Paula Scher

Paula Scher is a very successful designer that has been around since the Seventies. Scher attended Tyler School of Art during the Sixties then moved to New York City and got a job with CBS Records. She worked for CBS Records advertising for two years then got a job designing album records with Atlantic Records. Twenty-five records and one year later Scher was offered and accepted an art director position with CBS Records. Scher designed a large number of album covers, best known for her cover of Boston’s first album and her work with Lake, a German band. She spent a number of years working at CBS Records until she quit in 1982.

Scher began freelancing after she quit her job as art director at CBS Records. She did work with Time Inc.which led to her teaming up with a college classmate, Terry Koppel, to create their own business, Koppel & Scher. They advertised their design company with a book they created entitled Great Beginnings. The book was entirely typography so at the time it was a fresh outlook on design. It attracted many clients and provided Koppel & Scher with a good foundation for their firm. They created the identity for Manhattan Records; Scher said it was her first and only idea but it was very successful. Koppel & Scher also created book jackets for most major publishing companies. Like most of her work, the book jackets were typographic.

Soon Scher began teaching design at New York’ School of Visual Arts. The school asked her to design three posters for a subway advertisement campaign. The first poster was mainly typography, the second combined three unrelated images, and the third used the headline “Art is” and Scher filled the letters with the names of all her favorite artists, musicians, and writers in alphabetical order. Scher loved creating posters and often did them for free. In 1990 AIGA asked Scher to design the cover of the annual Graphic Design USA II, which was a book containing all the competitions and exhibits AIGA held in 1989. In 1991 Scher joined Pentagram in New York City after Koppel & Scher failed in the recession of 1990. Pentagram worked in teams and helped Scher develop as a designer. She began working with architects in the mid nineties beginning with the Public Theater and the American Museum of Natural History. While working for the Public Theater, Scher created the poster for the New York Shakespeare Festival in Central Park. She designed dozens of posters for The Public Theater. Scher designed the poster of the tap-rap musical Bring in ‘Da Noise, Bring in ‘Da Funk. In 1998 Scher helped design the logo for the newly merged Citigroup. She worked for Citi for two years. Due to her work with the Public Theater, Scher was given the job of creating the posters for The Ballet Tech.  She frequently designs with the New York Times, GQ, and other publications. She recently created a mural of Queens in twenty different languages at Queens Metropolitan High School and covers 2,430 square feet.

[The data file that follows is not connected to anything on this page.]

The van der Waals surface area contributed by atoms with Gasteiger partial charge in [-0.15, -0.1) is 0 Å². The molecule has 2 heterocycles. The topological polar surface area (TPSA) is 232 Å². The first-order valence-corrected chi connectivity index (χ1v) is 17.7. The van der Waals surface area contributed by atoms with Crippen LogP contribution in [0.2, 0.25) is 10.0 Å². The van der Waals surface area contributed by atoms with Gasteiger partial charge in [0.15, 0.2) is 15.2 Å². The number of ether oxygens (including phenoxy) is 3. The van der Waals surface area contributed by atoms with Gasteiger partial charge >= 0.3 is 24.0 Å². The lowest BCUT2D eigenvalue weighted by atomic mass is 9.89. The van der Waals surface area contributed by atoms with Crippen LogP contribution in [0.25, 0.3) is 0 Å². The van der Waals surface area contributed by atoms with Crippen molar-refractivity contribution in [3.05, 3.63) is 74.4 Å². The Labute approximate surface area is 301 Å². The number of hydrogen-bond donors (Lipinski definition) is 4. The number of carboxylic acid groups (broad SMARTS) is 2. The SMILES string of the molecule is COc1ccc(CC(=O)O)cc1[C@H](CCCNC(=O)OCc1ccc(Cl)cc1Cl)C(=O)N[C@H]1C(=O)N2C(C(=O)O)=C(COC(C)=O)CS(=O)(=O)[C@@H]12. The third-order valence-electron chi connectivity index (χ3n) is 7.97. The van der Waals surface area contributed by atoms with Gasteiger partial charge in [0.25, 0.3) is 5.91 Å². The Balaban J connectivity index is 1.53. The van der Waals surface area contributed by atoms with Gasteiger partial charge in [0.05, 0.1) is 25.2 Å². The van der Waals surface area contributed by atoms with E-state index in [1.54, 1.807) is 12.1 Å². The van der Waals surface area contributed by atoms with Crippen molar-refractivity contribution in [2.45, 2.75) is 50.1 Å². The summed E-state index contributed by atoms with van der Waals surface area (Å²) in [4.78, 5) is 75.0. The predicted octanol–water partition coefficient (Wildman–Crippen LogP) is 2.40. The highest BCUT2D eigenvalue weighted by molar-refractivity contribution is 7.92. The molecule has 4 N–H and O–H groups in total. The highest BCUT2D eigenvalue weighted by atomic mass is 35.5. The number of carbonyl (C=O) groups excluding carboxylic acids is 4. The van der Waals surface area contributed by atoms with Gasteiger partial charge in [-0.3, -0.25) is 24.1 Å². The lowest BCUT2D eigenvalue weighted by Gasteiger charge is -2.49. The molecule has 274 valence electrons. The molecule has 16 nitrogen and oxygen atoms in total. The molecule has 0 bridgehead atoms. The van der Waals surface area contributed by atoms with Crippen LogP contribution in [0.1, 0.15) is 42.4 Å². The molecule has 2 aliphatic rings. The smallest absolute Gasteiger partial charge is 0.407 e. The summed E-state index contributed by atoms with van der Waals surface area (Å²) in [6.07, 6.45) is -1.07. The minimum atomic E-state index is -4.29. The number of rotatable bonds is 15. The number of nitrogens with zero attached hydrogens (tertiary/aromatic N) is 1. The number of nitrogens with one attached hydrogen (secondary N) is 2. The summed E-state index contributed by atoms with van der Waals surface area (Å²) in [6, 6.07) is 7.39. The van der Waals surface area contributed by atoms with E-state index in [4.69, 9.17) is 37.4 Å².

Scher was another innovator of her time. She was one of the first women graphic designers to really make a name for herself. She is ambitious and has does a lot of different types of work. I’m sure you’re surprised to hear me say that I was attracted to her work because of her use of type. I love the way she uses it in her posters for Bring in ‘Da Noise, Bring in ‘Da Funk. I also really like her mural of Queens in Metropolitan High School. Scher was one of the first graphic designers that I became aware of and I found that her work has influenced mine in slight ways.

 

  

  

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